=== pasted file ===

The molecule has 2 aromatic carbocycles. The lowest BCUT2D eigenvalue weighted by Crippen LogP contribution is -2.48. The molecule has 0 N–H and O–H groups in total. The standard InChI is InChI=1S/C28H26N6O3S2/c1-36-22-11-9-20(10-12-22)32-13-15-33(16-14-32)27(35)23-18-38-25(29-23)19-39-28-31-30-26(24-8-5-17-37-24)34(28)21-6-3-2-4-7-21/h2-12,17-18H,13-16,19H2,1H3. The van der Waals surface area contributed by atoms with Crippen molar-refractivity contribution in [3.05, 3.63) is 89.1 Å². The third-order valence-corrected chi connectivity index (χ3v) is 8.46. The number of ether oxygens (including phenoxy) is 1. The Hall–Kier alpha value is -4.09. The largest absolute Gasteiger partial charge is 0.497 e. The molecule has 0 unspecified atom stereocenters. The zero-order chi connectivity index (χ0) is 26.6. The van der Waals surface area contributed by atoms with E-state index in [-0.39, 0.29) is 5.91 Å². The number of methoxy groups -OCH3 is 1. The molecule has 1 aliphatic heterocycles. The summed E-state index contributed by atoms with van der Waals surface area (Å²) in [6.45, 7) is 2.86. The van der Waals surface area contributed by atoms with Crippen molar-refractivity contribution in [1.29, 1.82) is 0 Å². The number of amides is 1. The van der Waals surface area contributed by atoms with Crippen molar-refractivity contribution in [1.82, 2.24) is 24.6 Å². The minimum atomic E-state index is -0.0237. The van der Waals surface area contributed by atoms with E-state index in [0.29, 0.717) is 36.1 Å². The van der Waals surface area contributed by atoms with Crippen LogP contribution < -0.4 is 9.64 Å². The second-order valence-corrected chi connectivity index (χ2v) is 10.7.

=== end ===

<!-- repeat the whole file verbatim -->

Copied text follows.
The molecule has 2 aromatic carbocycles. The lowest BCUT2D eigenvalue weighted by Crippen LogP contribution is -2.48. The molecule has 0 N–H and O–H groups in total. The standard InChI is InChI=1S/C28H26N6O3S2/c1-36-22-11-9-20(10-12-22)32-13-15-33(16-14-32)27(35)23-18-38-25(29-23)19-39-28-31-30-26(24-8-5-17-37-24)34(28)21-6-3-2-4-7-21/h2-12,17-18H,13-16,19H2,1H3. The van der Waals surface area contributed by atoms with Crippen molar-refractivity contribution in [3.05, 3.63) is 89.1 Å². The third-order valence-corrected chi connectivity index (χ3v) is 8.46. The number of ether oxygens (including phenoxy) is 1. The Hall–Kier alpha value is -4.09. The largest absolute Gasteiger partial charge is 0.497 e. The molecule has 0 unspecified atom stereocenters. The zero-order chi connectivity index (χ0) is 26.6. The van der Waals surface area contributed by atoms with E-state index in [-0.39, 0.29) is 5.91 Å². The number of methoxy groups -OCH3 is 1. The molecule has 1 aliphatic heterocycles. The summed E-state index contributed by atoms with van der Waals surface area (Å²) in [6.45, 7) is 2.86. The van der Waals surface area contributed by atoms with Crippen molar-refractivity contribution in [1.29, 1.82) is 0 Å². The number of amides is 1. The van der Waals surface area contributed by atoms with Crippen molar-refractivity contribution in [1.82, 2.24) is 24.6 Å². The minimum atomic E-state index is -0.0237. The van der Waals surface area contributed by atoms with E-state index in [0.29, 0.717) is 36.1 Å². The van der Waals surface area contributed by atoms with Crippen LogP contribution < -0.4 is 9.64 Å². The second-order valence-corrected chi connectivity index (χ2v) is 10.7.